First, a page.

THE CROWN INPUT DIAL: Touch the Crown to instantly access context-specific functions, tap to change function, and turn to change the selected function’s value.
At the upper left corner of the keyboard is a round nob known as the Crown. This input dial is one of the truly unique aspects of the keyboard. You can spin it, press it or spin as you press for additional functionality. Currently, the Crown on my keyboard adjusts the volume then I spin it left or right. It plays or pauses music when I press it. And if I press and then spin it while it is pressed it adjusts the screen brightness.
Like the function keys, however, the Crown is application specific and adapts to the app you are using so long as that app is supported. That’s the good news. The bad news is that I do not use any of the apps that are currently supported.
On a Mac, that list currently includes a few Adobe applications. If you are using Windows, it works with the same Adobe products as well as Microsoft PowerPoint, Microsoft Excel, and Microsoft Word. As they explain:
In Windows or macOS, adjust brightness in Adobe Photoshop CC, change stroke weight in Adobe Illustrator CC, and more with a turn of the dial. Windows users can also enlarge text in Microsoft PowerPoint®, instantly create charts in Microsoft Excel, and more.
Over time I expect more applications will begin working with the crown. I’m looking forward to that.
I’m a bit bummed the Crown doesn’t do more than it does at this point but the fact that it puts music controls right where you need them is rather nice. The programmable function keys are, however, awesome and, once I get them all set up, will make using this keyboard even better. For now, however, I’m quite pleased with the typing experience using the Craft Keyboard. Moving from my Apple Bluetooth keyboard took a bit of getting used to but, once I was half way through this review, I felt right at home typing with it. The smart backlighting is a great benefit and once that I already appreciate. Finally, the fact that, with the press of a button I can switch form typing on my computer to typing on my iPad or iPhone is another benefit. I do move between devices rather frequently and being able to use the same keyboard for all of them is awesome. I’m a fan of the Logitech Craft Keyboard and, despite its rather prices MSRP of $199.99 I highly recommend it. Check it out here.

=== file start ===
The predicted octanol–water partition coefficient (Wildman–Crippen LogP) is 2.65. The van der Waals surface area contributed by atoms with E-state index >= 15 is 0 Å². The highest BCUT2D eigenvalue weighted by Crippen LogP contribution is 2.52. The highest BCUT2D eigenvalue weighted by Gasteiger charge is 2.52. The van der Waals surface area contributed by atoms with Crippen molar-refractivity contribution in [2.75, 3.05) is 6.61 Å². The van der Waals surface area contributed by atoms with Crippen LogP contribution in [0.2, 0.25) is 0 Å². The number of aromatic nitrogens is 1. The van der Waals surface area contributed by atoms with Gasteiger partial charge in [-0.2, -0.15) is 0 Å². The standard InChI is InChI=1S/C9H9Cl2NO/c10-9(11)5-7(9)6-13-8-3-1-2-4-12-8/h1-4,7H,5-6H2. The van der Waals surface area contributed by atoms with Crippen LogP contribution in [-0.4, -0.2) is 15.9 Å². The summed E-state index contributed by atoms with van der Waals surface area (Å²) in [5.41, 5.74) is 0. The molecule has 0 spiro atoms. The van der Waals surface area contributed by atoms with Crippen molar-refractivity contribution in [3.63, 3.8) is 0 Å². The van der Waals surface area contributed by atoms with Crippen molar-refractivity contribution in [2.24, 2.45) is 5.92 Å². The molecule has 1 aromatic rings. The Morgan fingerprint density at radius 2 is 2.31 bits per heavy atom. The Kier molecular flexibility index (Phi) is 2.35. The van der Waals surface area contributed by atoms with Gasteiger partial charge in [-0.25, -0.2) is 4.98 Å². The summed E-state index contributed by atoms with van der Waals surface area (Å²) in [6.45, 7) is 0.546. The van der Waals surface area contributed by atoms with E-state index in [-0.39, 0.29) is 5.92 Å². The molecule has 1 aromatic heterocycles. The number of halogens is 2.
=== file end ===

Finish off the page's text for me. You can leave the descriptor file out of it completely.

Source: Manufacturer supplied review sample of the Logitech Craft Keyboard
What I Like: Solid; Good looking; Comfortable key design for serious typing; Adaptive backlighting works quite well; With the Logitech software you can create all sorts of application-specific shortcuts
What Needs Improvement: At $199.99 it isn’t inexpensive; Crown works with limited applications at this point; Setting up the application-specific smart keys takes time and patience